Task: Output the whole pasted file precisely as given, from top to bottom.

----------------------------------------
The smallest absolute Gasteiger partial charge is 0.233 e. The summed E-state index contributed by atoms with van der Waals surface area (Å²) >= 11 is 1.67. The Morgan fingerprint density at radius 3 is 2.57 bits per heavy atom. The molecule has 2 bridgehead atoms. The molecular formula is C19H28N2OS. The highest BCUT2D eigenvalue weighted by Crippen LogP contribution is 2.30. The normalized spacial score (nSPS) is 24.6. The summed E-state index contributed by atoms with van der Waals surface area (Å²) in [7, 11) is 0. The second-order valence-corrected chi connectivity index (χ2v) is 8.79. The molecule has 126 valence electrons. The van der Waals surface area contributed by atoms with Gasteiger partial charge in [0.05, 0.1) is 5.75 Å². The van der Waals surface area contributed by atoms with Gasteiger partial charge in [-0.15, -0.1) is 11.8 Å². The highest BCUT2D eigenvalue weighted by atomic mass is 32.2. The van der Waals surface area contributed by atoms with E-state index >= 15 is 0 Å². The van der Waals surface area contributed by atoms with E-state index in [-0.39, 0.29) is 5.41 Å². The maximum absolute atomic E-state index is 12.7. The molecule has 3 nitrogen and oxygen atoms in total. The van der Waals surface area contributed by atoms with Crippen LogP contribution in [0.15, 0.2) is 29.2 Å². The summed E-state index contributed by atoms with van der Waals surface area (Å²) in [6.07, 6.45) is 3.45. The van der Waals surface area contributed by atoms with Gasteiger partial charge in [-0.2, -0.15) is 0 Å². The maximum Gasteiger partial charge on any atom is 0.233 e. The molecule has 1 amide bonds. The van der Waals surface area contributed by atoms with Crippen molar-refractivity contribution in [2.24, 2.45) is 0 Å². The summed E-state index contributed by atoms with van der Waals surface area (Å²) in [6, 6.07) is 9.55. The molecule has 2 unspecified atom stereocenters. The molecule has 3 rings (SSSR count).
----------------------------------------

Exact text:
The smallest absolute Gasteiger partial charge is 0.233 e. The summed E-state index contributed by atoms with van der Waals surface area (Å²) >= 11 is 1.67. The Morgan fingerprint density at radius 3 is 2.57 bits per heavy atom. The molecule has 2 bridgehead atoms. The molecular formula is C19H28N2OS. The highest BCUT2D eigenvalue weighted by Crippen LogP contribution is 2.30. The normalized spacial score (nSPS) is 24.6. The summed E-state index contributed by atoms with van der Waals surface area (Å²) in [7, 11) is 0. The second-order valence-corrected chi connectivity index (χ2v) is 8.79. The molecule has 126 valence electrons. The van der Waals surface area contributed by atoms with Gasteiger partial charge in [0.05, 0.1) is 5.75 Å². The van der Waals surface area contributed by atoms with Gasteiger partial charge in [-0.15, -0.1) is 11.8 Å². The highest BCUT2D eigenvalue weighted by atomic mass is 32.2. The van der Waals surface area contributed by atoms with E-state index >= 15 is 0 Å². The van der Waals surface area contributed by atoms with E-state index in [-0.39, 0.29) is 5.41 Å². The maximum absolute atomic E-state index is 12.7. The molecule has 3 nitrogen and oxygen atoms in total. The van der Waals surface area contributed by atoms with Crippen LogP contribution in [0.15, 0.2) is 29.2 Å². The summed E-state index contributed by atoms with van der Waals surface area (Å²) in [6.07, 6.45) is 3.45. The van der Waals surface area contributed by atoms with Gasteiger partial charge in [-0.2, -0.15) is 0 Å². The maximum Gasteiger partial charge on any atom is 0.233 e. The molecule has 1 amide bonds. The van der Waals surface area contributed by atoms with Crippen molar-refractivity contribution in [2.24, 2.45) is 0 Å². The summed E-state index contributed by atoms with van der Waals surface area (Å²) in [6, 6.07) is 9.55. The molecule has 2 unspecified atom stereocenters. The molecule has 3 rings (SSSR count).